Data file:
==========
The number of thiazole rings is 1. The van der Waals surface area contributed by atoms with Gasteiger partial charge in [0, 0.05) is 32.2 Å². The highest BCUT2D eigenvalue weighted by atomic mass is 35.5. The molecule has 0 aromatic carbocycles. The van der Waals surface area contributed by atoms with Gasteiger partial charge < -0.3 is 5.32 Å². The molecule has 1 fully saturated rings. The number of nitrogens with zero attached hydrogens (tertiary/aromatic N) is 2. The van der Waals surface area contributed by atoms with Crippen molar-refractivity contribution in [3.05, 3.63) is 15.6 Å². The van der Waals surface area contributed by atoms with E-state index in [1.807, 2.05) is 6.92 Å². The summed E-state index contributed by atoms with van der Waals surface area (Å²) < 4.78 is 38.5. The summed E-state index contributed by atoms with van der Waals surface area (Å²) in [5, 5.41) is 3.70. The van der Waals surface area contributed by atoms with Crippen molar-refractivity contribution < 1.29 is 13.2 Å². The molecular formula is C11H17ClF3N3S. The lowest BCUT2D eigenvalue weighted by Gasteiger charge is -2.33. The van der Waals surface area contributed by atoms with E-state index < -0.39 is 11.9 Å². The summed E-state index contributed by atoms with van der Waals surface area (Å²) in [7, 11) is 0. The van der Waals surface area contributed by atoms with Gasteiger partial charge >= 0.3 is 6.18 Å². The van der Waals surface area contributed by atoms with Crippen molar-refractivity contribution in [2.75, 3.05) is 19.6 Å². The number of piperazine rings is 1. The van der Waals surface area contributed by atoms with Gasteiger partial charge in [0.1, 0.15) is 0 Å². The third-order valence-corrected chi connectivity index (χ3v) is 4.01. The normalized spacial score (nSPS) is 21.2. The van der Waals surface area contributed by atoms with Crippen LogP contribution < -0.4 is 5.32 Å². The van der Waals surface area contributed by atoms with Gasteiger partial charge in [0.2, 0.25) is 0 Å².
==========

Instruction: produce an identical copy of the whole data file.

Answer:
The number of thiazole rings is 1. The van der Waals surface area contributed by atoms with Gasteiger partial charge in [0, 0.05) is 32.2 Å². The highest BCUT2D eigenvalue weighted by atomic mass is 35.5. The molecule has 0 aromatic carbocycles. The van der Waals surface area contributed by atoms with Gasteiger partial charge < -0.3 is 5.32 Å². The molecule has 1 fully saturated rings. The number of nitrogens with zero attached hydrogens (tertiary/aromatic N) is 2. The van der Waals surface area contributed by atoms with Crippen molar-refractivity contribution in [3.05, 3.63) is 15.6 Å². The van der Waals surface area contributed by atoms with E-state index in [1.807, 2.05) is 6.92 Å². The summed E-state index contributed by atoms with van der Waals surface area (Å²) < 4.78 is 38.5. The summed E-state index contributed by atoms with van der Waals surface area (Å²) in [5, 5.41) is 3.70. The van der Waals surface area contributed by atoms with Crippen molar-refractivity contribution < 1.29 is 13.2 Å². The molecular formula is C11H17ClF3N3S. The lowest BCUT2D eigenvalue weighted by Gasteiger charge is -2.33. The van der Waals surface area contributed by atoms with E-state index < -0.39 is 11.9 Å². The summed E-state index contributed by atoms with van der Waals surface area (Å²) in [7, 11) is 0. The van der Waals surface area contributed by atoms with Gasteiger partial charge >= 0.3 is 6.18 Å². The van der Waals surface area contributed by atoms with Crippen molar-refractivity contribution in [2.75, 3.05) is 19.6 Å². The number of piperazine rings is 1. The van der Waals surface area contributed by atoms with Gasteiger partial charge in [0.1, 0.15) is 0 Å². The third-order valence-corrected chi connectivity index (χ3v) is 4.01. The normalized spacial score (nSPS) is 21.2. The van der Waals surface area contributed by atoms with Crippen LogP contribution < -0.4 is 5.32 Å². The van der Waals surface area contributed by atoms with Gasteiger partial charge in [0.2, 0.25) is 0 Å².